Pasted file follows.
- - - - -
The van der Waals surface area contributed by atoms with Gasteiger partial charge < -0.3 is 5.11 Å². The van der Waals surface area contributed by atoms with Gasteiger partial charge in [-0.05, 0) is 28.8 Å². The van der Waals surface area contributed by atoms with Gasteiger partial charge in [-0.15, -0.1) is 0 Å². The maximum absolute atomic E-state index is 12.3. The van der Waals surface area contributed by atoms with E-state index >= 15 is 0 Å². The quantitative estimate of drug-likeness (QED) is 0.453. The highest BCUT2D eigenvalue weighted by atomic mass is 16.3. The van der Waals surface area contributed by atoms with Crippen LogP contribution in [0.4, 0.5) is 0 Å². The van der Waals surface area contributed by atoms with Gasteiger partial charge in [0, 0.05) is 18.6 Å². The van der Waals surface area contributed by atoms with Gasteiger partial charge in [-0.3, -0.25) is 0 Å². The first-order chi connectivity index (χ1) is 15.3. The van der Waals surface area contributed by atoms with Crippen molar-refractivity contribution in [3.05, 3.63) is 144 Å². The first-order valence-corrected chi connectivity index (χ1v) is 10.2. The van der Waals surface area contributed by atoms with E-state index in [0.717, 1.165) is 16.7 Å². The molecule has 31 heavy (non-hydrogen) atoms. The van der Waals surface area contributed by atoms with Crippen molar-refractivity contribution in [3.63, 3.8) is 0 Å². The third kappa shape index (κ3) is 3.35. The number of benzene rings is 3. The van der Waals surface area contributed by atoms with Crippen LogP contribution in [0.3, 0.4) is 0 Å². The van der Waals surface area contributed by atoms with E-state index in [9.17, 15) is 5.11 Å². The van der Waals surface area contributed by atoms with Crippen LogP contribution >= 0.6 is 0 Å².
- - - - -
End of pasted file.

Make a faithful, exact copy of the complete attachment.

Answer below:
The van der Waals surface area contributed by atoms with Gasteiger partial charge < -0.3 is 5.11 Å². The van der Waals surface area contributed by atoms with Gasteiger partial charge in [-0.05, 0) is 28.8 Å². The van der Waals surface area contributed by atoms with Gasteiger partial charge in [-0.15, -0.1) is 0 Å². The maximum absolute atomic E-state index is 12.3. The van der Waals surface area contributed by atoms with E-state index >= 15 is 0 Å². The quantitative estimate of drug-likeness (QED) is 0.453. The highest BCUT2D eigenvalue weighted by atomic mass is 16.3. The van der Waals surface area contributed by atoms with Crippen LogP contribution in [0.4, 0.5) is 0 Å². The van der Waals surface area contributed by atoms with Gasteiger partial charge in [0, 0.05) is 18.6 Å². The van der Waals surface area contributed by atoms with Gasteiger partial charge in [-0.3, -0.25) is 0 Å². The first-order chi connectivity index (χ1) is 15.3. The van der Waals surface area contributed by atoms with Crippen molar-refractivity contribution in [3.05, 3.63) is 144 Å². The first-order valence-corrected chi connectivity index (χ1v) is 10.2. The van der Waals surface area contributed by atoms with E-state index in [0.717, 1.165) is 16.7 Å². The molecule has 31 heavy (non-hydrogen) atoms. The van der Waals surface area contributed by atoms with Crippen molar-refractivity contribution in [3.63, 3.8) is 0 Å². The third kappa shape index (κ3) is 3.35. The number of benzene rings is 3. The van der Waals surface area contributed by atoms with Crippen LogP contribution in [0.3, 0.4) is 0 Å². The van der Waals surface area contributed by atoms with E-state index in [9.17, 15) is 5.11 Å². The van der Waals surface area contributed by atoms with Crippen LogP contribution >= 0.6 is 0 Å².